Monday, November 15, 2010

Niall of the Nine Hostages and R1b-M222

High King Niall Mor Noigiallach

R1b-M222 is found in a large percentage of the population of northern Ireland (between 20-10%) and Lowland Scotland (between 5-10%). Originally it was claimed that all those of R1b-M222 were descendants of the red haired Niall of the Nine Hostages High King of Ireland in the 5th century but further research demonstrated that it was also the y-dna of those descended from the brothers of Niall. Thus we can say that it is most likely the y-dna signature of those descended from Niall's father King Eochaidh Mugmedon. Many are puzzled why there should be a large group of R1b-M222 in Lowland Scotland but I propose that this is due to the bulk of these being descended from the ancient Scottish Royal House of Athol (Dunkeld) who were in turn descended from the Irish Kings of Mide (Meath) who were descendants of Niall of the Nine Hostages. I explain this in my blog on Eochocan and the Royal House of Athol.

R1b-M222 has been found in small amounts in England, France and Germany. This is no doubt due to the flight of many Irish into Europe over the centuries due to persecution by their enemies and the troubles and famine conditions that beset the Irish. I believe that the source of this y-dna is to be found in Ireland and not elsewhere as proposed by some. It is the 'father' y-dna of R1b-L21 that has its origin source outside Ireland in Ancient Israel (Western Asia). While the early O'Neill dynasties were male line descendants of Niall (until at least about 1000 AD) later O'Niells were not. The later O'Niell Kings only descend from the earlier O'Niell Kings on a female line. It is interesting that the ancient Irish Chronicles claim that Niall ruled over both Ireland (Erin) and Scotland (Alba).

Son of the noble Eochaidh of honour
Was Niall, modest in each high distinction;
He held the sovereignty of successions
In Erin and in Alba.
He got a hostage from each province
In Erin through high valour;
He brought under his sway, without blemish,
Four hostages from Alba.
Hence he was called
In the mansions of the great,
Through the gold of the prosperous kings,
Niall of the nine hostages, the heroic.

It is interesting to me that both Yair Davidy the Orthodox Jewish founder of Britam and myself belong to R1b-M222 and that we both share an interest in the idea of the Lost Tribes of Israel being found in Western Europe. Many years before either of us knew what our dna was we were in contact and I met him in Jerusalem in 2002 and spoke at one of the Britam meetings on Davidic Genealogy. My father died in 1994 and he always believed that he was a descendant of King David and the High Kings of Ireland on his direct male line. Many just thought he was just telling one of his good stories but how thrilled he would be to learn that his R1b-M222 y-dna has proved he is indeed a descendant of the Davidic Irish High Kings of the clan of R1b-M222. I learnt in 2008 that my y-dna was R1b-M222.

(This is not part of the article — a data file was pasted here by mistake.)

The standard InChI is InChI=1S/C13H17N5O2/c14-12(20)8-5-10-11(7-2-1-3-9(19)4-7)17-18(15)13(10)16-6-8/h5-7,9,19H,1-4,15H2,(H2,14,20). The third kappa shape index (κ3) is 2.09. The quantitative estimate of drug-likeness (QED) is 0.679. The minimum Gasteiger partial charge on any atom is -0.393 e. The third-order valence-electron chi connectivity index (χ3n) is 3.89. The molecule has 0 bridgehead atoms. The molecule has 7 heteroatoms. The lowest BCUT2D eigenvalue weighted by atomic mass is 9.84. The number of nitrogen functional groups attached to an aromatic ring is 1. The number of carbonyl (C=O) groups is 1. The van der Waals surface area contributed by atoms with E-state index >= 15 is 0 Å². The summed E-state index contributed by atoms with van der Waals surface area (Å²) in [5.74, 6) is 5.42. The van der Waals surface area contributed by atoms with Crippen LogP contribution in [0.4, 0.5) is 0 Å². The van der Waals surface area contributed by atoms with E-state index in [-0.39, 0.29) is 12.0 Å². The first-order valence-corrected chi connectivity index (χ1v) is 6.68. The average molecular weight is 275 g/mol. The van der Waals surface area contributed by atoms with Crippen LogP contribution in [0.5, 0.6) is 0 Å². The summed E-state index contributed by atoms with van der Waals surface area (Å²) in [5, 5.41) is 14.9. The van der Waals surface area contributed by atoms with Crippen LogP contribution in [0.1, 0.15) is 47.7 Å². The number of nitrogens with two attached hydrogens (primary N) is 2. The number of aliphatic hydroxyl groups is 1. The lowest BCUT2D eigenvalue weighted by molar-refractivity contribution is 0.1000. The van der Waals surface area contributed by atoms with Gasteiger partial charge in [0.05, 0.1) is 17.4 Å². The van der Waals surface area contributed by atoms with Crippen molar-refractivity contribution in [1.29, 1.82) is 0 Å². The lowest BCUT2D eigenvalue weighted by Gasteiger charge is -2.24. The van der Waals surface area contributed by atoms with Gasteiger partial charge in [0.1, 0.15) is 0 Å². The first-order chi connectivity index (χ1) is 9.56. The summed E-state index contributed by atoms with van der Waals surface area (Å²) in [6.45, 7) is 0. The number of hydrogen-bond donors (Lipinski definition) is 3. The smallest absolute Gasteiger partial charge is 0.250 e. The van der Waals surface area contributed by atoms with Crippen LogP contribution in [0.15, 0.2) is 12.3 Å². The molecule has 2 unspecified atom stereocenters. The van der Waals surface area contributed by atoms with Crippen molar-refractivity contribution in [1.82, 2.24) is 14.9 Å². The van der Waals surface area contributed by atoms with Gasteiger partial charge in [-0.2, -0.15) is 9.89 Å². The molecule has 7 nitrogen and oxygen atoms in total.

Familytreedna website states: "The cluster now known as the R-M222 group was first recognized in late 2004 following manual cluster analysis of several hundred R-M269 haplotypes in Ysearch. A preliminary modal haplotype was established at that time based on roughly six dozen similar haplotypes. It was noted that family names associated with the cluster were almost entirely Irish or Scottish. The cluster was initially referred to as the 25/11/14 cluster based on the dominant values for DYS390, 391 and 392.

In late 2005 a research team from Trinity College Dublin published a report that identified this cluster based on the distinctive values at DYS390 and 392. The research team called this pattern the Irish Modal Haplotype, or IMH, and provocatively suggested that the haplotype was to be associated with the Ui Neill kings of Northern Ireland who descended from the fifth century warlord, Niall of the Nine Hostages"

McEvoy and Bradley date the ancestor of R1b-M222 to about 300 AD and located in North West Ireland. They write: "The unique corpus of Irish genealogical records allow the tracing of his putative decendants to the 11th and 12th centuries where they in turn became the founding fathers of many modern Irish surnames." Dr. Anatole Klyosov has estimated the age of the founder of R1b-M222 to have existed between 400-700 AD. Some others earlier claimed that the founder lived about 1200BC but this is obviously incorrect. The founder is obviously King Eochaidh Mugmedon or possibly his father King Meredach but I do not believe the origin can be pushed back any further than this. The three Collas come from the same male lineage as Niall and they branch off only a couple of generation before Niall. The descendants of the Three collas belong to R1b-L21 and do not have M222+.